Survey: Motorists' behaviour worsening

The behaviour of Irish motorists is getting worse, with a high number of drivers speeding, drink-driving or using their mobile phones at the wheel, a survey found today.

Figures showed eight out of 10 people had broken the speed limit, most by at least 10km/hr, while 44% had driven after drinking alcohol and three quarters had used their mobile phones while driving.

In the wake of the report by FBD Insurance and Advance Pitstop, there were calls for better policing of the country's roads as the only effective way to stamp out the dangerous behaviour that is leading to increasing numbers of severe accidents.

FBD's director of marketing and sales, Adrian Taheny, said the findings for 2005, which were slightly worse than last year, were a cause for concern.

"The key message coming through this year is that the behaviour and attitudes has disimproved and that's worrying," he said.

"Speeding is the major cause of accidents, yet 80% of motorists knowingly break the speed limit," he said.

Three quarters of motorists used their mobile phones while driving, despite only 35% having hands-free kits, and half have used their handsets to text, he said.

Drink-driving is another serious problem on the roads, with 40% of motorists admitting to having got behind the wheel after consuming three or more units and more than half of those questioned saying they had travelled in a car with a driver who was under the influence.

Mr Taheny said the only positive note from the survey of 745 drivers was that younger people were less likely to drink-drive than older motorists.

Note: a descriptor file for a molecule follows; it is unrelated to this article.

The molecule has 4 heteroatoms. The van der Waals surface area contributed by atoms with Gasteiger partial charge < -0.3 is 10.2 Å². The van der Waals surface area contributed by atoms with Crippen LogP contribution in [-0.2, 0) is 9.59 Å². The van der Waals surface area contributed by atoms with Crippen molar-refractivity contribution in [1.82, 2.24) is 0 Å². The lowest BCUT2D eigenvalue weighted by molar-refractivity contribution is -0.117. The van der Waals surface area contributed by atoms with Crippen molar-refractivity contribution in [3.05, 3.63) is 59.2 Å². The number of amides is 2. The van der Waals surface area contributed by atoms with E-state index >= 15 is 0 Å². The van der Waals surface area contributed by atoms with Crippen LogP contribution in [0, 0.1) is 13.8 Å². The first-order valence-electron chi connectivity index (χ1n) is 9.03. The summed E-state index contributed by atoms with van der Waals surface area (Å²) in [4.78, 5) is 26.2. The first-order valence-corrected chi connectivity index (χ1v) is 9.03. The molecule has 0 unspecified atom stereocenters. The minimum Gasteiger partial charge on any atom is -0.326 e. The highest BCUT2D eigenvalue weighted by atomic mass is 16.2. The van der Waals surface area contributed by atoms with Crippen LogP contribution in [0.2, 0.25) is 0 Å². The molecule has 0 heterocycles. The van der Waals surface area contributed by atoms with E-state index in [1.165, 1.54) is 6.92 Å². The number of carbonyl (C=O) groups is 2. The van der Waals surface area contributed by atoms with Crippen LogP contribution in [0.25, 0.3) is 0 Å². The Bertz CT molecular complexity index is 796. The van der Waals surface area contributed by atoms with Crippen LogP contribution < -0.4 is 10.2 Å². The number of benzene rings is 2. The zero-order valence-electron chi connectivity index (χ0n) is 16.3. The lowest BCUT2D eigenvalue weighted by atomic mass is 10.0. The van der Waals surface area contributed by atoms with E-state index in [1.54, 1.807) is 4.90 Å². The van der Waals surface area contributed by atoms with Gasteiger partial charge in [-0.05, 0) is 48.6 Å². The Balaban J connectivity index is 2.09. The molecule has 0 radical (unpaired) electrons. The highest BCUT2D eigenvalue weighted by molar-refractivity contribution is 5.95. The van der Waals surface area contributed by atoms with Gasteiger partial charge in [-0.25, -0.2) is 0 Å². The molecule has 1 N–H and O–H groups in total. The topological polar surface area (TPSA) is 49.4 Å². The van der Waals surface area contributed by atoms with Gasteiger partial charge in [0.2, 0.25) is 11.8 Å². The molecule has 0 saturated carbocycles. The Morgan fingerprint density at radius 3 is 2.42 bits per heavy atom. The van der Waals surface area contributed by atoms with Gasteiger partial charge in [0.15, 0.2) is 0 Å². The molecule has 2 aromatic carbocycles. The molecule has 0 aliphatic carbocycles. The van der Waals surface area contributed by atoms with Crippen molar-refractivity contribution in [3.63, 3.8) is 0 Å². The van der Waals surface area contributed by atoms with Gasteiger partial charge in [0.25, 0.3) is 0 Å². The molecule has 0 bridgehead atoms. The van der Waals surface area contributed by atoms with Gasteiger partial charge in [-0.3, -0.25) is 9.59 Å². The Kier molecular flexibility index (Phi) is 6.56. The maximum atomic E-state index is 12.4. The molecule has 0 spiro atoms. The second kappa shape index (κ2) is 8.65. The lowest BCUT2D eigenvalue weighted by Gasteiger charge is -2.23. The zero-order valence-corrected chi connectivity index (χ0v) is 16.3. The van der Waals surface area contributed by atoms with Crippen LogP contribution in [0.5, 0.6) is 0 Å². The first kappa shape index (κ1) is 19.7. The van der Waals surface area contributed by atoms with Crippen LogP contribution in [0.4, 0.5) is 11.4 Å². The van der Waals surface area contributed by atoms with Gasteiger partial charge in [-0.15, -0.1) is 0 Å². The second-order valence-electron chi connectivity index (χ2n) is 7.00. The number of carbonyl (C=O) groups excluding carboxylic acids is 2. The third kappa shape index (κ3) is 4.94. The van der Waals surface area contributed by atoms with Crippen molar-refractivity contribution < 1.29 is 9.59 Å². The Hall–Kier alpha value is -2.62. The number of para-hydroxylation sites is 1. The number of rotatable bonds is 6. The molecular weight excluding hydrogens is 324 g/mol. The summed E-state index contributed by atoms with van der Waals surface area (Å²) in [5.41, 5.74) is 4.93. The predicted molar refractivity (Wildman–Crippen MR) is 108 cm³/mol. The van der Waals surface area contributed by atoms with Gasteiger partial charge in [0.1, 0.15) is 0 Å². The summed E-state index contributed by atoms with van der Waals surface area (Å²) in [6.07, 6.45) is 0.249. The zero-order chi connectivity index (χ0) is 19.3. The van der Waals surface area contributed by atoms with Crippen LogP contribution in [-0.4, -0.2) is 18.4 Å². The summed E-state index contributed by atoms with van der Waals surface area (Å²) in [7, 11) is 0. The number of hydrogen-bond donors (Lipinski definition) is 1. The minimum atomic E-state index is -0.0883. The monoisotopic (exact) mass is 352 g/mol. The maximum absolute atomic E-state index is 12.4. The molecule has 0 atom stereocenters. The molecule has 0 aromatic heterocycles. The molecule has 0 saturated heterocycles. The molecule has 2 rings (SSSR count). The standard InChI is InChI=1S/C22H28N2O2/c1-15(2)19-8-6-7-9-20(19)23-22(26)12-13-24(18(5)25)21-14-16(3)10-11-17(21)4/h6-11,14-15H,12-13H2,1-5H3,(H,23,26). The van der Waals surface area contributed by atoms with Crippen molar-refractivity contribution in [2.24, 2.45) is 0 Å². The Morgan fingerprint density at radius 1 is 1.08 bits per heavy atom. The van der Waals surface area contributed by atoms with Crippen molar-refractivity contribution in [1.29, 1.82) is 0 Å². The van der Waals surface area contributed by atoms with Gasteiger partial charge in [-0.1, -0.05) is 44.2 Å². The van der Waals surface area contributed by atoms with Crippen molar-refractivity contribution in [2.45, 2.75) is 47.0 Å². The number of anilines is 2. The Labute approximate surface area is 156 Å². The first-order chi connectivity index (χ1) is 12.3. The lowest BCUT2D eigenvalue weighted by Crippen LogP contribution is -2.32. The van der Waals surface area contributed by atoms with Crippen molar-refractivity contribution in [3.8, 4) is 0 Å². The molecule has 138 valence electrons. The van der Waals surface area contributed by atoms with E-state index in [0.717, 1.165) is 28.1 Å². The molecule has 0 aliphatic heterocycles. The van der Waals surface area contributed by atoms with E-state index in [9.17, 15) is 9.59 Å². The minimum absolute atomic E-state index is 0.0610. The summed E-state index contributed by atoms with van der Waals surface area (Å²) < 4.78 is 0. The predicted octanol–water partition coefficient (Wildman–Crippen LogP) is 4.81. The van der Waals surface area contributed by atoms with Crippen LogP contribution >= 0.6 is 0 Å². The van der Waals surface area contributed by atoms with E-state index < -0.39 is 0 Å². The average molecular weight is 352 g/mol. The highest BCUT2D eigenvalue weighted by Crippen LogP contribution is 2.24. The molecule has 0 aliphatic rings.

He said motorists were aware of their bad behaviour, and had said they believed the most effective way to change attitudes was to enforce the law.

Better policing topped the poll of what actions could be taken to improve road safety, mentioned first by 29% of people, followed by improving Irish roads.

"It's not changing the laws or increasing the speed limits. It's policing.

"If we know we're likely to be caught, we're more likely to change our behaviour," Mr Taheny said.

Other issues highlighted by the report include a drop in the number of drivers insisting back-seat passengers wear seatbelts from 80% last year to 73%, and a rise in the number of people experiencing road rage.

There were also a higher number of drivers becoming tired at the wheel - up from 39% to 45% - while one in eight had fallen asleep while driving.

Terry Lennon, managing director of Advance Pitstop said the public was still not heeding the road-safety message.

"There is an increased awareness of road-safety campaigns. However, this does not translate into improved or changed driving behaviour.

"Until this happens, the number of serious road accidents on our roads will continue to increase," he warned.

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